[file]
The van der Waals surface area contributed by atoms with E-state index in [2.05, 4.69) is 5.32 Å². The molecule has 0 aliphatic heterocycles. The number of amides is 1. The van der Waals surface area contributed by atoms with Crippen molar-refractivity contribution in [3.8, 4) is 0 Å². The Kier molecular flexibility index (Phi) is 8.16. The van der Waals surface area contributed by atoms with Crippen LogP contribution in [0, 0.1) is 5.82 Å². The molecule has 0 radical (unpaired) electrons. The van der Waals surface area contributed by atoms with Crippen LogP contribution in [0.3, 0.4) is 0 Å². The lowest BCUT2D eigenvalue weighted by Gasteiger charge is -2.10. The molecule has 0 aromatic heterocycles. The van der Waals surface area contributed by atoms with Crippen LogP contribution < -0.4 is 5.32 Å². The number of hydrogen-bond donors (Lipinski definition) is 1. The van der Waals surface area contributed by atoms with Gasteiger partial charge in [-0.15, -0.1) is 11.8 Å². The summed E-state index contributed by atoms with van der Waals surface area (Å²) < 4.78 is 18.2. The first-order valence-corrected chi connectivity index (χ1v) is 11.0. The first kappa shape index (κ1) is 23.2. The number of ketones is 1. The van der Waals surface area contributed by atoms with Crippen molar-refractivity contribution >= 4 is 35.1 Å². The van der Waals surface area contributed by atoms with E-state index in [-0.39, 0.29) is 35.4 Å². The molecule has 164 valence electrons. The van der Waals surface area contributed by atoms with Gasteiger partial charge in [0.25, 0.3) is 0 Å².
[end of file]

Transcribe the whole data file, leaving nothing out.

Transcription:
The van der Waals surface area contributed by atoms with E-state index in [2.05, 4.69) is 5.32 Å². The molecule has 0 aliphatic heterocycles. The number of amides is 1. The van der Waals surface area contributed by atoms with Crippen molar-refractivity contribution in [3.8, 4) is 0 Å². The Kier molecular flexibility index (Phi) is 8.16. The van der Waals surface area contributed by atoms with Crippen LogP contribution in [0, 0.1) is 5.82 Å². The molecule has 0 radical (unpaired) electrons. The van der Waals surface area contributed by atoms with Crippen LogP contribution in [0.3, 0.4) is 0 Å². The lowest BCUT2D eigenvalue weighted by Gasteiger charge is -2.10. The molecule has 0 aromatic heterocycles. The van der Waals surface area contributed by atoms with Crippen LogP contribution < -0.4 is 5.32 Å². The number of hydrogen-bond donors (Lipinski definition) is 1. The van der Waals surface area contributed by atoms with Gasteiger partial charge in [-0.15, -0.1) is 11.8 Å². The summed E-state index contributed by atoms with van der Waals surface area (Å²) < 4.78 is 18.2. The first-order valence-corrected chi connectivity index (χ1v) is 11.0. The first kappa shape index (κ1) is 23.2. The number of ketones is 1. The van der Waals surface area contributed by atoms with Crippen molar-refractivity contribution >= 4 is 35.1 Å². The van der Waals surface area contributed by atoms with E-state index in [-0.39, 0.29) is 35.4 Å². The molecule has 164 valence electrons. The van der Waals surface area contributed by atoms with Gasteiger partial charge in [0.25, 0.3) is 0 Å².